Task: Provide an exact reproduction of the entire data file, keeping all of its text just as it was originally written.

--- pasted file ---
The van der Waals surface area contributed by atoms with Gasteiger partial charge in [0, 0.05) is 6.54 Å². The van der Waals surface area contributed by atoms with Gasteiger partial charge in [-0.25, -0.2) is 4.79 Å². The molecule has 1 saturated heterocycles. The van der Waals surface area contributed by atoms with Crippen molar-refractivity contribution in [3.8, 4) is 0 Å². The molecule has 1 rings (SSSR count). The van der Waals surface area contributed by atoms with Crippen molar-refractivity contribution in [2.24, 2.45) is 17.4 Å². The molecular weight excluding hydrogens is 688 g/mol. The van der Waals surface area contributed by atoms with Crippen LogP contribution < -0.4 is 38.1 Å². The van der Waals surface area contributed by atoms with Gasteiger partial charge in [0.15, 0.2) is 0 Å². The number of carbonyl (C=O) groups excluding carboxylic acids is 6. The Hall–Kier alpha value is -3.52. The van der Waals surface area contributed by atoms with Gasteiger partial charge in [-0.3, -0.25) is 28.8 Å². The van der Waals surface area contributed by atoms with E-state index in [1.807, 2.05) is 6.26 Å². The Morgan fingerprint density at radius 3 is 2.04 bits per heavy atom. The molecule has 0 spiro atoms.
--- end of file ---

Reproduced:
The van der Waals surface area contributed by atoms with Gasteiger partial charge in [0, 0.05) is 6.54 Å². The van der Waals surface area contributed by atoms with Gasteiger partial charge in [-0.25, -0.2) is 4.79 Å². The molecule has 1 saturated heterocycles. The van der Waals surface area contributed by atoms with Crippen molar-refractivity contribution in [3.8, 4) is 0 Å². The molecule has 1 rings (SSSR count). The van der Waals surface area contributed by atoms with Crippen molar-refractivity contribution in [2.24, 2.45) is 17.4 Å². The molecular weight excluding hydrogens is 688 g/mol. The van der Waals surface area contributed by atoms with Crippen LogP contribution < -0.4 is 38.1 Å². The van der Waals surface area contributed by atoms with Gasteiger partial charge in [0.15, 0.2) is 0 Å². The number of carbonyl (C=O) groups excluding carboxylic acids is 6. The Hall–Kier alpha value is -3.52. The van der Waals surface area contributed by atoms with Gasteiger partial charge in [-0.3, -0.25) is 28.8 Å². The van der Waals surface area contributed by atoms with E-state index in [1.807, 2.05) is 6.26 Å². The Morgan fingerprint density at radius 3 is 2.04 bits per heavy atom. The molecule has 0 spiro atoms.